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Michelangelo Alessandro Colli-Marchi,[1] or Michele Angelo Alessandro Colli-Marchei[2] or Michael Colli,[3] (Vigevano 1738 – Florence 22 December 1808) joined the Austrian army, became a general officer, and led the army of the Kingdom of Sardinia-Piedmont for three years, including its unsuccessful campaign against Napoleon Bonaparte in 1796.

Early career

Born in Lombardy in 1738, Colli enlisted in the army of the Habsburg Monarchy as an infantry officer in 1756 at the age of 18. During the Seven Years War, he fought at the Battle of Prague in 1757[4] and the Battle of Torgau in 1760, and was wounded in the latter action. He received the noble title Freiherr in 1764. By the War of the Bavarian Succession he led a battalion in the Caprara Infantry Regiment 48 with the rank of major. In 1779 he was appointed oberst (colonel). During the Austro-Turkish he fought at Osijek and Belgrade, where he was wounded again. He received promotion to general-major in December 1788. He commanded Josefstadt fortress in 1789.

Colli was thin, of normal height and with big blue eyes. His contemporaries described him as intelligent, courageous, and cool under fire. He sometimes needed to be carried around on a stretcher because of his war wounds.[5]

Italian service

In 1793, the Austrian government transferred Colli to the Sardinian-Piedmontese army and promoted him to Feldmarschal-Leutnant (lieutenant general) that December. In this capacity, he led the Sardinian army from 1793 to 1796. He led Piedmontese soldiers in action at Saorge on 12 June 1793 and again on 24 April 1794. In November 1795 he fought at the Battle of Loano. Relations between the Sardinian kingdom and their Austrian allies were strained. As an Austrian soldier leading a foreign army, Colli felt that he was in an awkward situation, working for two masters.[6]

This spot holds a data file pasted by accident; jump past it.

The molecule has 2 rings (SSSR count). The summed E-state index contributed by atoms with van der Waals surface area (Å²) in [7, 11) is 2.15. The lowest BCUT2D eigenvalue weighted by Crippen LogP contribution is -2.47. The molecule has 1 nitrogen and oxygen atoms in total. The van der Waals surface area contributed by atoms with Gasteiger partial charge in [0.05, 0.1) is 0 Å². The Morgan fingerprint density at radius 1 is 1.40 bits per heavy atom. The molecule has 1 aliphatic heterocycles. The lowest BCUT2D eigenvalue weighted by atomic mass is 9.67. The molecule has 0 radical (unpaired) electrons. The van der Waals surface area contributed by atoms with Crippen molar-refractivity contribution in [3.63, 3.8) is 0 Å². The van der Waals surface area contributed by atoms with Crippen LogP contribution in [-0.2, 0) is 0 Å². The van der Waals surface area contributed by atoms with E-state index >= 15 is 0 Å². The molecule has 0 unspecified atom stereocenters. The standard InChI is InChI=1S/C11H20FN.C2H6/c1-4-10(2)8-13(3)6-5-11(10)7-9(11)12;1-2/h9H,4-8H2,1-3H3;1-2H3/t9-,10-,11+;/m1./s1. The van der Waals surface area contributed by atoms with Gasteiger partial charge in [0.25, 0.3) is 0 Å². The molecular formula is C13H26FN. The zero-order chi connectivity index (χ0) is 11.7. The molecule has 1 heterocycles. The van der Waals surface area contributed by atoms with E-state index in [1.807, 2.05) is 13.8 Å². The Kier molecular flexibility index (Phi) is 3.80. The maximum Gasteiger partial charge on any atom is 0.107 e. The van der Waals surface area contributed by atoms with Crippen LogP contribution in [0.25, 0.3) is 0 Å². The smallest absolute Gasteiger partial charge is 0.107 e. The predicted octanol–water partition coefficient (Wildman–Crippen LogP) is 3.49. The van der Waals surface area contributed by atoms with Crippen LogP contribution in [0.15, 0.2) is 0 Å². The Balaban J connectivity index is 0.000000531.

In the spring of 1796, Emperor Francis II of Austria appointed Colli's friend, Feldzeugmeister Johann Beaulieu, to lead the Austrian army in Piedmont. But because the Austrian government gave Beaulieu secret instructions warning him not to trust the Piedmontese, the two generals were unable to work out a coherent allied strategy.[7] When Beaulieu launched an attack on the extreme right flank of the French army, Bonaparte immediately thrust between the Austrian and Sardinian armies. In the Montenotte Campaign, the French general mauled the Austrian army and drove it northeast, then turned west and relentlessly pressed the Piedmontese back. Colli's rear guards ably defended themselves at the Battle of Ceva and at San Michele Mondovi, but the Piedmontese were soundly beaten at the Battle of Mondovì on 21 April.

By signing the Armistice of Cherasco on 28 April, King Victor Amadeus III of Sardinia took his country out of the First Coalition. This event released Colli from his obligations to Piedmont and he joined Beaulieu's army as a division commander. Since he led the soldiers of the northern flank on a retreat through Milan and Cassano d'Adda, he missed the Battle of Lodi in May.[8] He commanded Beaulieu's left wing at the Battle of Borghetto at the end of May.[9] Colli's duties with the Austrian army in Italy ended when Feldmarschall Dagobert von Wurmser replaced Beaulieu in early July.

The following year found Colli leading the army of the Papal States. A French force led by Claude Victor crushed Colli's new command at the Battle of Castel Bolognese on 3 February 1797, forcing Pope Pius VI to sue for peace.[10] Colli also served in the Neapolitan army.[11] From 1804 to 1807 he served as an Austrian envoy in Italy and died at Florence on 22 December 1808.



  1. Boycott-Brown, p. 135.
  2. Fiebeger, p. 8.
  3. Chandler, Dictionary, p. 99.
  4. von Wurzbach, Constant (1856–91) (in German). Biographisches Lexikon des Kaiserthums Oesterreich [Biographical Dictionary of the Empire of Austria]. 2. Vienna. p. 410. Retrieved 16 May 2011. 
  5. Boycott-Brown, p. 135–136.
  6. Boycott-Brown, p. 135.
  7. Boycott-Brown, p. 136–137.
  8. Boycott-Brown, p. 305, 316.
  9. Boycott-Brown, p. 351.
  10. Smith, p. 133.
  11. Fiebeger, p. 8.

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